A Kid Is a Kid Is a Kid…

Reflections From a Different Journey Book CoverBy Tracy Wright, The Arc of Maryland

The following is an excerpt from “Reflections from a Different Journey: What Adults with Disabilities Wish All Parents Knew” sharing Tracy’s perspective on what she wishes her parents had known about raising a child with a disability 30 years ago. Now an adult, Tracy lives in Rockville, MD with her son and her service dog, working at The Arc of Maryland and volunteering for other organizations helping people with intellectual and developmental disabilities.

Two things that my parents should have known while I was growing up are the importance of treating me like any other kid and how to talk openly about disabilities. If they had done that, I would not have spent so much time worrying that it was my fault that I was being treated differently. It also would have helped me to know that I was smart and could learn things, just in a different way.

When I was young, I went to a special education wing in my school. We were kept away from the regular population. It made it hard to know how to make friends and build relationships with people. This didn’t prepare me for the things that were going to be expected of me outside of the special education wing. If I would have been treated the same as other kids in the family and we talked about my disability, it would have helped me to think about my future. No one ever asked me “What do you want to be when you grow up?” My family members were afraid to talk about this because no one knew what my future could be.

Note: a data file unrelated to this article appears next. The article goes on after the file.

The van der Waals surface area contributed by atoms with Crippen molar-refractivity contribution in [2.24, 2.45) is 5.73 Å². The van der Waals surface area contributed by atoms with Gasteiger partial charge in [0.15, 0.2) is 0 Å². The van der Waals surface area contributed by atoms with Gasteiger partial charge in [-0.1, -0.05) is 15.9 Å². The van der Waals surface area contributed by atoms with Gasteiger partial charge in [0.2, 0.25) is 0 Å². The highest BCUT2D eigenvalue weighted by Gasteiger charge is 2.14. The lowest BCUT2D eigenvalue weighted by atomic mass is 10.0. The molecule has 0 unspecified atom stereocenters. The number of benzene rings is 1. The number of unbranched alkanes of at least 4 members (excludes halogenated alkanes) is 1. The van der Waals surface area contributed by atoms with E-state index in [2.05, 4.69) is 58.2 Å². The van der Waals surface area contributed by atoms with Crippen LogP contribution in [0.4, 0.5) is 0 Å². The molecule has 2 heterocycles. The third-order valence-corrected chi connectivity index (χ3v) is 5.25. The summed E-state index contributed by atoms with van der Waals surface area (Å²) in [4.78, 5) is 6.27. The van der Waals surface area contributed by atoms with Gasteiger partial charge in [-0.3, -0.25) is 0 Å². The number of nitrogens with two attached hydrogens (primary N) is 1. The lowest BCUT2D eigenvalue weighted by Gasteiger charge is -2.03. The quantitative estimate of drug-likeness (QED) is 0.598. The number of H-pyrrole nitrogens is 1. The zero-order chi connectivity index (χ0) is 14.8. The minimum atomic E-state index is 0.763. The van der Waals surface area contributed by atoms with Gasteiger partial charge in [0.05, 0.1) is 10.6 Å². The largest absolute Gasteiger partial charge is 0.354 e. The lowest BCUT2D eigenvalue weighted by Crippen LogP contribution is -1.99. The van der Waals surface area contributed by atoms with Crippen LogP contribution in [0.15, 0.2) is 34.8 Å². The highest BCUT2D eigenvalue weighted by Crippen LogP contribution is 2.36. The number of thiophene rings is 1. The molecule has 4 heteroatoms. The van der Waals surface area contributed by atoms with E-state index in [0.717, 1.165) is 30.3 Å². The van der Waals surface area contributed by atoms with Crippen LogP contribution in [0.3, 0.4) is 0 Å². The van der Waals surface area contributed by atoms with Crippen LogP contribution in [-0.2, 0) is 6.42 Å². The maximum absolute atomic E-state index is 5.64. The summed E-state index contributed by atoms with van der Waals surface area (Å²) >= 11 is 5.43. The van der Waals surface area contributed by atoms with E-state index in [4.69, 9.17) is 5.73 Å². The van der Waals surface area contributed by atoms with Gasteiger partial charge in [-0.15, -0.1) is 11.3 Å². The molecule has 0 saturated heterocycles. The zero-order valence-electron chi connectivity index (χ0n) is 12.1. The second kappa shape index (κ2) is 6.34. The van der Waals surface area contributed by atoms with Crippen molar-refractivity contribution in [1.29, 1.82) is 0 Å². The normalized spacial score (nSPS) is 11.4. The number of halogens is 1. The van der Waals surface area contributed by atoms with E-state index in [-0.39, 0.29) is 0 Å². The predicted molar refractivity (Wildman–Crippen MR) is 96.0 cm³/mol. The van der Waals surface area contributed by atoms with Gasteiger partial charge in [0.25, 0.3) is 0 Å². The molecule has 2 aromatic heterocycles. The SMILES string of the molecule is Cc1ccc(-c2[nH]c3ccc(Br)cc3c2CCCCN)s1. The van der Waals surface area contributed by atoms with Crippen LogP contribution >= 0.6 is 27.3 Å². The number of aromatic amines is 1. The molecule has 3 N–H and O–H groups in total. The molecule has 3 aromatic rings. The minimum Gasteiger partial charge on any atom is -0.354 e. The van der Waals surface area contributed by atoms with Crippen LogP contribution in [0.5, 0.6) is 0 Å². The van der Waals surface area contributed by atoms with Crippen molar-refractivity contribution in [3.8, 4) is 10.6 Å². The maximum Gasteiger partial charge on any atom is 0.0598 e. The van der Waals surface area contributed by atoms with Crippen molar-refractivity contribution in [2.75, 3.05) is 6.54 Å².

Kids with disabilities are going to grow up. They need to think about a future and plan like anybody else. If we had been more open about my disability, maybe we could have talked about my future. We also might have looked for more options, rather than just where the “special” people went to live.

Remember, when you get caught up in the whole disability thing, enjoy all your children. Even try to enjoy the struggles—it will make you a better person. Disability does not have to be this bad thing that people cannot get past to enjoy and live life. You just might have to go about it in a little different way.

Want to learn about “Reflections from a Different Journey: What Adults with Disabilities Wish All Parents Knew”? (McGraw-Hill, 2004; DisABILITIESBOOKS, 2011)  Visit www.disabilitiesbooks.com. A portion of sales benefits The Arc. When you order online, please enter “The Arc” into the Your Comments space at the end of the Payments page. To order by mail: send $31 to: DisABILITIESBOOKS, 44 Washington Street, #913, Brookline, MA 02445. Write The Arc on your check.